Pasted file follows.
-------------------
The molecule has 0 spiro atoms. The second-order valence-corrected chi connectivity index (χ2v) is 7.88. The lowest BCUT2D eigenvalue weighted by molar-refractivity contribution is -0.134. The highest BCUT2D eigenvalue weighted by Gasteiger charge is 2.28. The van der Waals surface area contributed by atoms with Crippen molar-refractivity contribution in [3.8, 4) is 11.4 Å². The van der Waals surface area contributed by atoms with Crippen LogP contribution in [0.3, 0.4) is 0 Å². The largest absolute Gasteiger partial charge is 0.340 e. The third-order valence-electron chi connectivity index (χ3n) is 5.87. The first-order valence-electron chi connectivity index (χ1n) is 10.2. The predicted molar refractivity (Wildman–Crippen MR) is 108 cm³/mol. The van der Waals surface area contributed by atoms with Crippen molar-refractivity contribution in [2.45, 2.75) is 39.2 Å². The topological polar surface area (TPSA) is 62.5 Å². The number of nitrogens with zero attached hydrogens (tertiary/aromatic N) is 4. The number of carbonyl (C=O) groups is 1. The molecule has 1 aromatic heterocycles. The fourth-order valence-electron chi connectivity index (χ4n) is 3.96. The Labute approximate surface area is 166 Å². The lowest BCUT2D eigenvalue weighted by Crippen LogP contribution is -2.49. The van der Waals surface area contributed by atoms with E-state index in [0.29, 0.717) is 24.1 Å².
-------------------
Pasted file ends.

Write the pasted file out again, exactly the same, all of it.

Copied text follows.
The molecule has 0 spiro atoms. The second-order valence-corrected chi connectivity index (χ2v) is 7.88. The lowest BCUT2D eigenvalue weighted by molar-refractivity contribution is -0.134. The highest BCUT2D eigenvalue weighted by Gasteiger charge is 2.28. The van der Waals surface area contributed by atoms with Crippen molar-refractivity contribution in [3.8, 4) is 11.4 Å². The van der Waals surface area contributed by atoms with Crippen LogP contribution in [0.3, 0.4) is 0 Å². The largest absolute Gasteiger partial charge is 0.340 e. The third-order valence-electron chi connectivity index (χ3n) is 5.87. The first-order valence-electron chi connectivity index (χ1n) is 10.2. The predicted molar refractivity (Wildman–Crippen MR) is 108 cm³/mol. The van der Waals surface area contributed by atoms with Crippen molar-refractivity contribution in [2.45, 2.75) is 39.2 Å². The topological polar surface area (TPSA) is 62.5 Å². The number of nitrogens with zero attached hydrogens (tertiary/aromatic N) is 4. The number of carbonyl (C=O) groups is 1. The molecule has 1 aromatic heterocycles. The fourth-order valence-electron chi connectivity index (χ4n) is 3.96. The Labute approximate surface area is 166 Å². The lowest BCUT2D eigenvalue weighted by Crippen LogP contribution is -2.49. The van der Waals surface area contributed by atoms with E-state index in [0.29, 0.717) is 24.1 Å².